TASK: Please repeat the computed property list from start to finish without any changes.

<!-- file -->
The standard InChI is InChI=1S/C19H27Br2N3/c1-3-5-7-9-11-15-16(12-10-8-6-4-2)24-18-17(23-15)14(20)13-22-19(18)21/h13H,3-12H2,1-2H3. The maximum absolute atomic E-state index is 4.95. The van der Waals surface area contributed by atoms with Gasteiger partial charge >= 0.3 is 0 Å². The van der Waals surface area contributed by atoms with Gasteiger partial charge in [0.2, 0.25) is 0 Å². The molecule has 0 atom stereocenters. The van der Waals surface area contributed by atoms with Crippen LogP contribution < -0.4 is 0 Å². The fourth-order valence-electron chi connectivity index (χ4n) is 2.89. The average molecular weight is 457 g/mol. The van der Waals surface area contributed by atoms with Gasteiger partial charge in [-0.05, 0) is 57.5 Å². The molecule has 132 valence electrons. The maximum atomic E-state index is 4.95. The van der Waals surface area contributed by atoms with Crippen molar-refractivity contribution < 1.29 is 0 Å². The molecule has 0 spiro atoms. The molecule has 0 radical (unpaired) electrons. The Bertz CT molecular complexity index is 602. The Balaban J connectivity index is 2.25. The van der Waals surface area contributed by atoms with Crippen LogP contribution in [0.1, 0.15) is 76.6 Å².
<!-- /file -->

The standard InChI is InChI=1S/C19H27Br2N3/c1-3-5-7-9-11-15-16(12-10-8-6-4-2)24-18-17(23-15)14(20)13-22-19(18)21/h13H,3-12H2,1-2H3. The maximum absolute atomic E-state index is 4.95. The van der Waals surface area contributed by atoms with Gasteiger partial charge >= 0.3 is 0 Å². The van der Waals surface area contributed by atoms with Gasteiger partial charge in [0.2, 0.25) is 0 Å². The molecule has 0 atom stereocenters. The van der Waals surface area contributed by atoms with Crippen LogP contribution < -0.4 is 0 Å². The fourth-order valence-electron chi connectivity index (χ4n) is 2.89. The average molecular weight is 457 g/mol. The van der Waals surface area contributed by atoms with Gasteiger partial charge in [-0.05, 0) is 57.5 Å². The molecule has 132 valence electrons. The maximum atomic E-state index is 4.95. The van der Waals surface area contributed by atoms with Crippen molar-refractivity contribution < 1.29 is 0 Å². The molecule has 0 spiro atoms. The molecule has 0 radical (unpaired) electrons. The Bertz CT molecular complexity index is 602. The Balaban J connectivity index is 2.25. The van der Waals surface area contributed by atoms with Crippen LogP contribution in [0.1, 0.15) is 76.6 Å².